The Silicon Valley Organization Names New President and CEO

The Silicon Valley Organization has just named its next president and CEO: Derrick Seaver.

Seaver, who is currently Santa Clara County Supervisor Susan Ellenberg’s Chief of Staff, got a unanimous vote from SVO CEO Search Committee members and will now represent the South Bay’s regional chamber of commerce’s more than 1,000 companies in advocating, promoting and protecting the interests of its members.

"I am deeply humbled by this opportunity to serve my dynamically diverse community and rebuild the bridges between our businesses and the people of this great Valley," Seaver said in a statement. "It is this area’s entrepreneurship that in my eyes offers an equitable road to economic mobility for all of our residents and it is time to refocus on this promise.”

Seaver has his work cut out for him repairing those bridges.

He fills the shoes of Matt Mahood, the SVO’s former CEO, who stepped down while embroiled in controversy over a decidedly racist campaign advertisement depicting a group of Black men in a cloud of either tear gas or smoke asking, “Do you really want to sign on to this?”

The online ad referred to discussions of redirecting funding to the San Jose Police Department, amid nationwide protests erupting nationwide following George Floyd’s death after a former Minneapolis police officer kneeled on his neck for more than nine minutes.

The ad sparked vehement blowback, including board members departures, a now-dissolved PAC, condemnation from election officials and withdrawn financial support.

A list of SVO’s Board Members was taken offline shortly following the ad and has yet to resurface. Yet, according to the SVO’s website, 134 businesses joined SVO last year, a membership base that spans more than 80 industries. Its roster of members ranges from Toeniskoetter Construction, the California Apartment Association and California’s Great America.

It will be Seaver’s job to keep that base growing and mend the divides that surfaced last year in the wake of the online blunder.

Seaver’s new role is a bit of a homecoming, previously working as Director of Public Policy from 2013 to 2017 under the organization’s former moniker, the San Jose Silicon Valley Chamber of Commerce. While he currently works with Ellenberg, he also spent time as Director of Policy and Operations for the San Jose Downtown Association.

“He brings integrity and a collaborative spirit to every issue he tackles, and I have no doubt that he will bring that same energy to the SVO Anyone who has had the good fortune of working with Derrick knows he is committed to the community he serves and will work with everyone to meet their needs,” Ellenberg said in a statement. “I can think of no better leader, ally or friend to repair and reinforce the integral bridges between our business community and the people who call this place home.”

The SVO already has its eyes on a handful of bills working through the California State Legislature, including issues sparked by the pandemic, like food delivery charge caps and expanded take-out and dining options.

Seaver will be relieving former president and CEO of the San Francisco Chamber of Commerce Bob Linscheid of his duties, who has been the organization’s interim CEO since December.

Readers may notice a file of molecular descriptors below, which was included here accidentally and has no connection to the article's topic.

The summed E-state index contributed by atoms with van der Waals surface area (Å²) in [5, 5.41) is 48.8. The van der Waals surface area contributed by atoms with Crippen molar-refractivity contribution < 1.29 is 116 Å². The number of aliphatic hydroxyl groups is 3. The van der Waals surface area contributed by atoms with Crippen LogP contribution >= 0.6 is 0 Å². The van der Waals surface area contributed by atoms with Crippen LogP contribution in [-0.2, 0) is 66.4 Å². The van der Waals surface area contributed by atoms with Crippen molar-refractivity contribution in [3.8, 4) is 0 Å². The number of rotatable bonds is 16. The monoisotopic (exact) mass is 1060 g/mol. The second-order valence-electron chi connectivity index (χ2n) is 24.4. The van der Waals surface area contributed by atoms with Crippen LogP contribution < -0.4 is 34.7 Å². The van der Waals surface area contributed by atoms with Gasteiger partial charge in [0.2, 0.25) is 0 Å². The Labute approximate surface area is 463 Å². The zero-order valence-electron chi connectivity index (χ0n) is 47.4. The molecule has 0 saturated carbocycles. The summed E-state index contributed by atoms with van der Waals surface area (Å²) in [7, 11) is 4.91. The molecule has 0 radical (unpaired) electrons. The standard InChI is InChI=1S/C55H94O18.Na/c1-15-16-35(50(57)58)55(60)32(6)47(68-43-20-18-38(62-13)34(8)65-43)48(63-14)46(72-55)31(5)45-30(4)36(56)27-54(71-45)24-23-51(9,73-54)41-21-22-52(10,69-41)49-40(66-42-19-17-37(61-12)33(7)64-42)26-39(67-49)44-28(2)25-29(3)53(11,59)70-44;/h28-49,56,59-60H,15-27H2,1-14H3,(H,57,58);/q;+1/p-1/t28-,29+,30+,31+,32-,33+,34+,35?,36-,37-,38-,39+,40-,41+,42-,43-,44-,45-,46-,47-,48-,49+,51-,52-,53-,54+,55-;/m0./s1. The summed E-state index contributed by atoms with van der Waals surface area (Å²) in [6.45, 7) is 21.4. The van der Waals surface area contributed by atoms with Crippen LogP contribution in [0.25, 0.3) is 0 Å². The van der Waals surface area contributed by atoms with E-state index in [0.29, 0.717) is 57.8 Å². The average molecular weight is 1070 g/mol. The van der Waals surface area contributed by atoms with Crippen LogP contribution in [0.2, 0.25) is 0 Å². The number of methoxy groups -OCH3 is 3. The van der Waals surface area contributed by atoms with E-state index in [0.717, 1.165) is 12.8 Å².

Editor's note: A previous version of this story said the SVO Board unanimously voted to appoint Seaver, but it was the SVO CEO Search Committee that voted unanimously.


  1. Will he bring the Ellenberg policies of spending $1 million on “period poverty “ and providing free feminine products in county buildings into the private sector?

    Will the SVO champion countywide (and perhaps even support statewide mandates) legislation to mandate that all private companies mirror the Ellenberg initiatives?

  2. Fun fact I didn’t see mentioned on any of the news sites covering this announcement – Seaver is a former elected official. Before coming to California, he was elected to the Ohio House of Representatives (the lower body of Ohio’s state legislature, not to be confused with the US House of Representatives) at age 18, when he was a senior in high school. He wrote a book about his experience, “Kid in the House.”

  3. As Supervisor Ellenberg’s chief of staff he was already engaged in “advocating, promoting and protecting the interests of [SVO] members.” That’s the whole point and the raison d’etre of neoliberal politicians–that’s what they do primarily. What Katie Lauer should have written was that Derrick Seaver will be graduating from what is essentially a paid internship with Ellenberg’s office to the big leagues where his salary will be a multiple of the internship level. As a former employee of the SVO herself, Ellenberg should be able to advise Seaver on salary negotiations there. Or he can ask ex-Vice Mayor Madison Ngyuen who is also an ex-paid intern, in her case with the City of San Jose, now an executive vice president at the SVO (

  4. Mr. Seaver tells us he is “deeply humbled” by being selected the new SVO CEO. Like many politicians boasting of their humility, he’s got it wrong. To be humble is not the same as to be humbled. Humble is an adjective, humbled is a verb. TO BE humbled is to be abased, disrespected, soundly defeated. People who go around boasting of their humility are anything but humble, and should rarely be trusted. Francis of Assisi was a humble man, but he never walked the countryside boasting about his humility.,


    Are you sure this is what Mr. Trouble thinks, because this one sounds a bit more like ECONOCLAST to me.

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